The other night, I crawled into bed and cracked open a copy of A Thousand Splendid Suns by Khaled Hosseini that I bought last summer at a used bookshop. A photograph fell out into my lap. At first, I wondered when I'd tucked a picture into the pages, but then I realized I didn't have any idea who the people in the image were.
It's a couple of young people--probably college age--smiling in a posed shot for the camera. I imagined it was probably a graduation shot of some sort-maybe a wedding. I tucked it back into the pages with the idea of using the smiling pair as a bookmark. But it reminded me that the paperback I had just started reading was, in fact, used goods.
I've had this happen before. I pick up a used book only to find a note or picture in the pages. A particularly hilarious incident involved a note card that read, "If you are going to look @ porn on this machine, I will not be able to live here." I kept that card, and every once in a while it falls back out of a book, and I laugh all over again.
This all got me thinking about Amazon's plan to sell used ebooks and how I would never find a funny note card or sweet photo inside one of those. But it also led me to think about the larger implications of used digital goods.
I have to admit, I'm still a little baffled by the idea of reselling digital content. I understand why you would want to resell your content (why not make a few bucks back?), but what's the motivation to buy it? Presumably it's cheaper, but why should it be? How is a "used" ebook or MP3 any different than its brand new counterpart?
Amazon isn't the only digital giant looking to resell used ebooks and MP3s. Apple has applied for a patent-as has Amazon-to transfer used digital goods. Content creators such as musicians and authors aren't happy about this, so the companies have developed different strategies for appeasing those disgruntled by the resale of their work. Apple says it will give a portion of the sale price back to the creators or publishers of the work. Amazon simply wants to limit the number of times a digital item can be resold.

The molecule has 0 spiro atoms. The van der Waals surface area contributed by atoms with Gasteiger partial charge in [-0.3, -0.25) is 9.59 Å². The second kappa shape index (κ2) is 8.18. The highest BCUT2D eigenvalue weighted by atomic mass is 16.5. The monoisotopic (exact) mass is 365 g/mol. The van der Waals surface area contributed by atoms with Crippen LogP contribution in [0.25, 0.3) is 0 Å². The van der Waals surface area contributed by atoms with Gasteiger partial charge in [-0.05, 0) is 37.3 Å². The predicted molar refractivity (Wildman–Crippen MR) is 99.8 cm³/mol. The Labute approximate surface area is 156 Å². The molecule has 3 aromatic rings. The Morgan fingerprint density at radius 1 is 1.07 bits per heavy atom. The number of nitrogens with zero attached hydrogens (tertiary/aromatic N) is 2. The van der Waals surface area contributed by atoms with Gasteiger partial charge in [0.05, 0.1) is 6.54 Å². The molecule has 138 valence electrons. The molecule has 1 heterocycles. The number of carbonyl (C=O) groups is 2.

Neither of these solutions is likely to appease those upset by the devaluation of content in the digital market. But, again, I find myself mystified. I love a good used bookstore. I probably would have bankrupted myself in college if it hadn't been for the used book options at UConn's Co-Op. Surely Khaled Hosseini didn't get a couple extra cents in his royalty check from the Book Barn where I purchased A Thousand Splendid Suns. Nor did I send Mariah Carey (it was the 1990s; don't judge me!) any money when I sold her CDs at a tag sale.
So why the sudden outrage over reselling content, when clearly this isn't a new phenomenon? Well, I have no doubt that part of it is simply a knee-jerk reaction. "Who will buy our full-priced ebooks if they can buy used copies for a penny?" seems to be the cry of publishers and authors. This makes no sense to me. Why would anyone go to the trouble of selling used e-goods unless they were going to get a decent price? After all, it's exactly the same as a brand new version--no dog-eared pages, coffee stains, or tracks that skip. It wouldn't be worth my time and effort to sell anything for a penny. I'd just delete it. I imagine most sane people feel the same way, which makes me doubt if resellers will rush to drive down the prices of their wares.
It seems to me that, at least in the case of Apple's trading post for used goods, content creators actually stand to make out well in the long run. People always have bought and will continue to buy new items rather than used goods. Some people just can't wait to get their hands on something, and others don't care about the cost. Some are just too lazy to do the legwork. Meanwhile, for the first time ever, creators will actually be compensated when someone resells their work.
I still don't know what the content producers are fussing about, but library book sale fundraisers may be in danger!